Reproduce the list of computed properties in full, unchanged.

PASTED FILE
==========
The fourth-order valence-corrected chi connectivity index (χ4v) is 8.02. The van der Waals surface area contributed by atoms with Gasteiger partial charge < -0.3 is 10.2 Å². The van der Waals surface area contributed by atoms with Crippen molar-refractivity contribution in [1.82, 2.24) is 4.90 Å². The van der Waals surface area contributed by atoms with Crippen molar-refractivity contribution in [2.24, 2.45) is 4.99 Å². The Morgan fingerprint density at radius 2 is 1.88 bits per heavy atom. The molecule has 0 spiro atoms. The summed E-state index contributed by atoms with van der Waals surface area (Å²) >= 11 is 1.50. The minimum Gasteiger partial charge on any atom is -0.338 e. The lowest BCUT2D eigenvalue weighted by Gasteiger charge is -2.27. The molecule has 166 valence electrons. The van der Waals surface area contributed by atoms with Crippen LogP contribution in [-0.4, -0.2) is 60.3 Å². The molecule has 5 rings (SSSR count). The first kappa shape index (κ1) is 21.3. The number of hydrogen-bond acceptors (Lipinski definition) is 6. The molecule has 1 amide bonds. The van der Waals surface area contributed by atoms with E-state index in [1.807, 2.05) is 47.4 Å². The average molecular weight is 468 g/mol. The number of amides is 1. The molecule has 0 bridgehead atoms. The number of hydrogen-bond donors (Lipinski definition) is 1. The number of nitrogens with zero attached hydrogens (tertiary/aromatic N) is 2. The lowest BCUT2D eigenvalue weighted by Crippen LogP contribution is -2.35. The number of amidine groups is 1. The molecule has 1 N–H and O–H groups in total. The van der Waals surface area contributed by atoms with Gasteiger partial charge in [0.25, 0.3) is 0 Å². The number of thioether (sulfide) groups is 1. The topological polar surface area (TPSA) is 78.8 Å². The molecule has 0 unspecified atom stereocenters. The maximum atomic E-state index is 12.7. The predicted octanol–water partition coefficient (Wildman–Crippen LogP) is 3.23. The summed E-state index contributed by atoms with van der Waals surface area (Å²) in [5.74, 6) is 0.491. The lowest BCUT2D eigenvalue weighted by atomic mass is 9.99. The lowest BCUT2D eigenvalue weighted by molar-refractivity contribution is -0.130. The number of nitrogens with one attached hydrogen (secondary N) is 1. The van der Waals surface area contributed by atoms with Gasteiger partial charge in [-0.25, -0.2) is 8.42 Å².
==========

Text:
The fourth-order valence-corrected chi connectivity index (χ4v) is 8.02. The van der Waals surface area contributed by atoms with Gasteiger partial charge < -0.3 is 10.2 Å². The van der Waals surface area contributed by atoms with Crippen molar-refractivity contribution in [1.82, 2.24) is 4.90 Å². The van der Waals surface area contributed by atoms with Crippen molar-refractivity contribution in [2.24, 2.45) is 4.99 Å². The Morgan fingerprint density at radius 2 is 1.88 bits per heavy atom. The molecule has 0 spiro atoms. The summed E-state index contributed by atoms with van der Waals surface area (Å²) >= 11 is 1.50. The minimum Gasteiger partial charge on any atom is -0.338 e. The lowest BCUT2D eigenvalue weighted by Gasteiger charge is -2.27. The molecule has 166 valence electrons. The van der Waals surface area contributed by atoms with Crippen LogP contribution in [-0.4, -0.2) is 60.3 Å². The molecule has 5 rings (SSSR count). The first kappa shape index (κ1) is 21.3. The number of hydrogen-bond acceptors (Lipinski definition) is 6. The molecule has 1 amide bonds. The van der Waals surface area contributed by atoms with E-state index in [1.807, 2.05) is 47.4 Å². The average molecular weight is 468 g/mol. The number of amides is 1. The molecule has 0 bridgehead atoms. The number of hydrogen-bond donors (Lipinski definition) is 1. The number of nitrogens with zero attached hydrogens (tertiary/aromatic N) is 2. The lowest BCUT2D eigenvalue weighted by Crippen LogP contribution is -2.35. The number of amidine groups is 1. The molecule has 1 N–H and O–H groups in total. The van der Waals surface area contributed by atoms with Gasteiger partial charge in [0.25, 0.3) is 0 Å². The number of thioether (sulfide) groups is 1. The topological polar surface area (TPSA) is 78.8 Å². The molecule has 0 unspecified atom stereocenters. The maximum atomic E-state index is 12.7. The predicted octanol–water partition coefficient (Wildman–Crippen LogP) is 3.23. The summed E-state index contributed by atoms with van der Waals surface area (Å²) in [5.74, 6) is 0.491. The lowest BCUT2D eigenvalue weighted by atomic mass is 9.99. The lowest BCUT2D eigenvalue weighted by molar-refractivity contribution is -0.130. The number of nitrogens with one attached hydrogen (secondary N) is 1. The van der Waals surface area contributed by atoms with Gasteiger partial charge in [-0.25, -0.2) is 8.42 Å².